Monday, 28 March 2011

Back in the Game Again By Tom Peckitt

FA of Fluid Dynamics during a night session at West Chevin (8a+)
Photo by Dave Gater

Having been on a climbing hiatus for about 6 months whilst living in Cheltenham, I've now moved back to Leeds. I can safely say it feels like home up here, even though I'm a southern fairy. I feel like a northerner now. Ensuring regular intakes of premium ale, eating plenty of pies and using this crazy northern lingo.

Whilst living in Cheltenham I made the occasional trip to Leeds to see friends and touch grit again. I used these sporadic trips to clean a few projects and get them done. The first two are at Brimham and prime lines, I'd dare to say as good as any at Brimham, especially the incredible prow of "Take a Bough". To see more details, photos and videos of these check out UKClimbing.com

The next project which I turned my attention is something I spotted when I went to the newly developed Norwood Edge just below Hunter's Stones. Archimedes (7c+) takes an obvious line up a hanging flake and virtualy blank wall. The only hold on the wall is a perfectly circular crimp. Have a look at the video below but, again, there are more details on UKC.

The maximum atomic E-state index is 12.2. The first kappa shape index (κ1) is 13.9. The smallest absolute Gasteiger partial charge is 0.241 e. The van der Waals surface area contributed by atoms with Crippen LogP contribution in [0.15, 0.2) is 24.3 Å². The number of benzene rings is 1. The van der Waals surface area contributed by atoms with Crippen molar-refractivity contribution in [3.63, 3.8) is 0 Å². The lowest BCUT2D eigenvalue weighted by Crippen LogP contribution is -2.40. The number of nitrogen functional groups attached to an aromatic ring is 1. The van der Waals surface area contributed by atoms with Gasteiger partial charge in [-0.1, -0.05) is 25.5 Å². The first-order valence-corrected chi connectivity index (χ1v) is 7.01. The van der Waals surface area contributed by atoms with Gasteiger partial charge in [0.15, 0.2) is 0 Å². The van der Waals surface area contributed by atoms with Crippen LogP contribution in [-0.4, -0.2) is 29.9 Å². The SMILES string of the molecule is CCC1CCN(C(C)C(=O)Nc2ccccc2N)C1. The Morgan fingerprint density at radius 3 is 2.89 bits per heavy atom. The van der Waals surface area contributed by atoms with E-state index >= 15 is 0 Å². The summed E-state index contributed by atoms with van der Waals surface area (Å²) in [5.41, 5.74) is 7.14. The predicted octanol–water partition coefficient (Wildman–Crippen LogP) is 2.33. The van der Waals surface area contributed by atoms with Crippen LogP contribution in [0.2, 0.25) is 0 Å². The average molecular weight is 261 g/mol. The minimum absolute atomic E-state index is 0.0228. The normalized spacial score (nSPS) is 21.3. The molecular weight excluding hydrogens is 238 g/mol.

video

However, the piece de resistance is the stunning arete project in the woods of the font-esque West Chevin, not far from Caley. I stumbled across this line sometime ago after some locals had done a few other problems in the area. I was gobsmacked that this line hadn't been done, although I am sure it had been tried for quite some years as it was fully brushed. I didn't get round to trying it until recently but took advantage of a huge torch/floodlight which my friend bought recently and went for a lamping session.

Fluid Dynamics (pictured above) involves a stiff pull from two undercuts to a poor crimpy rail. This is followed by a very difficult move to remove your heel from a good shelf and taking the subsequent barn door. If this move is held, a delicate foot swap and left toe round the corner (onto a terribly bad toe hook) set you up for the 8a moves which follow. Use the toe hook to gain a pathetic crimp fairly high up then cut lose and bring your foot onto the shelf. The crux is probably the top move where a dynamic latch is required to a very slopey guppy with your right hand and a very quick match with your left hand to an almost useless sloper.

Without trying to be controversial, I think this is one of the best lines in the whole area, of which there are many. It's equally as good as Zoo York and certainly harder. Hopefully, future repeatists will confirm this.

It's great to be back in the game again and in the place I love to be. To be rewarded with some problems like these makes for a very warm welcome back.

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